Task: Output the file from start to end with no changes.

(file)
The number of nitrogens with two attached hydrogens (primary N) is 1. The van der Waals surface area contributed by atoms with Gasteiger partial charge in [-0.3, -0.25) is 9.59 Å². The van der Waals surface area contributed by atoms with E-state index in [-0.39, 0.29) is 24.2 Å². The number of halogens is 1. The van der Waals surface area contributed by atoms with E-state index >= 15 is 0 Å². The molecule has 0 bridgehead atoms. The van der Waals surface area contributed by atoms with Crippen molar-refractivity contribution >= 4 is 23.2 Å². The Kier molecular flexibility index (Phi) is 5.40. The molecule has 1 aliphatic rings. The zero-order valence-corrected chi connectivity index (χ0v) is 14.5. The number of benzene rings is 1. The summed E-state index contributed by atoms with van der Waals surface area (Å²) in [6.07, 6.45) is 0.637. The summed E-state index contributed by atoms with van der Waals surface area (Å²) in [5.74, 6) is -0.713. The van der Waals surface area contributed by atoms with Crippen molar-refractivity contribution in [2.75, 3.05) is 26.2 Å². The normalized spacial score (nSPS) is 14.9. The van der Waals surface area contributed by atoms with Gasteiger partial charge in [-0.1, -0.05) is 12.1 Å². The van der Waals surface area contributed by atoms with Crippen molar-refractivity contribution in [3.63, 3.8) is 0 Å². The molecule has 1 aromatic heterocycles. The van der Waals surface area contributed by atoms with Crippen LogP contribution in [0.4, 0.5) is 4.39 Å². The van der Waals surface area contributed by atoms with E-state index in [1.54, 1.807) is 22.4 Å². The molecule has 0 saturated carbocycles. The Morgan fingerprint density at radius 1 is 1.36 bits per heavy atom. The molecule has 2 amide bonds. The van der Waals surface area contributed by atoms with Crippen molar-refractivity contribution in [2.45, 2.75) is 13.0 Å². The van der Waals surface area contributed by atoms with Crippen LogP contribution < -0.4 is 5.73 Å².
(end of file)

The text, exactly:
The number of nitrogens with two attached hydrogens (primary N) is 1. The van der Waals surface area contributed by atoms with Gasteiger partial charge in [-0.3, -0.25) is 9.59 Å². The van der Waals surface area contributed by atoms with E-state index in [-0.39, 0.29) is 24.2 Å². The number of halogens is 1. The van der Waals surface area contributed by atoms with E-state index >= 15 is 0 Å². The molecule has 0 bridgehead atoms. The van der Waals surface area contributed by atoms with Crippen molar-refractivity contribution >= 4 is 23.2 Å². The Kier molecular flexibility index (Phi) is 5.40. The molecule has 1 aliphatic rings. The zero-order valence-corrected chi connectivity index (χ0v) is 14.5. The number of benzene rings is 1. The summed E-state index contributed by atoms with van der Waals surface area (Å²) in [6.07, 6.45) is 0.637. The summed E-state index contributed by atoms with van der Waals surface area (Å²) in [5.74, 6) is -0.713. The van der Waals surface area contributed by atoms with Crippen molar-refractivity contribution in [2.75, 3.05) is 26.2 Å². The normalized spacial score (nSPS) is 14.9. The van der Waals surface area contributed by atoms with Gasteiger partial charge in [-0.1, -0.05) is 12.1 Å². The van der Waals surface area contributed by atoms with Crippen molar-refractivity contribution in [3.63, 3.8) is 0 Å². The molecule has 1 aromatic heterocycles. The van der Waals surface area contributed by atoms with Crippen LogP contribution in [0.4, 0.5) is 4.39 Å². The van der Waals surface area contributed by atoms with E-state index in [1.54, 1.807) is 22.4 Å². The molecule has 0 saturated carbocycles. The Morgan fingerprint density at radius 1 is 1.36 bits per heavy atom. The molecule has 2 amide bonds. The van der Waals surface area contributed by atoms with Crippen molar-refractivity contribution in [2.45, 2.75) is 13.0 Å². The van der Waals surface area contributed by atoms with Crippen LogP contribution < -0.4 is 5.73 Å².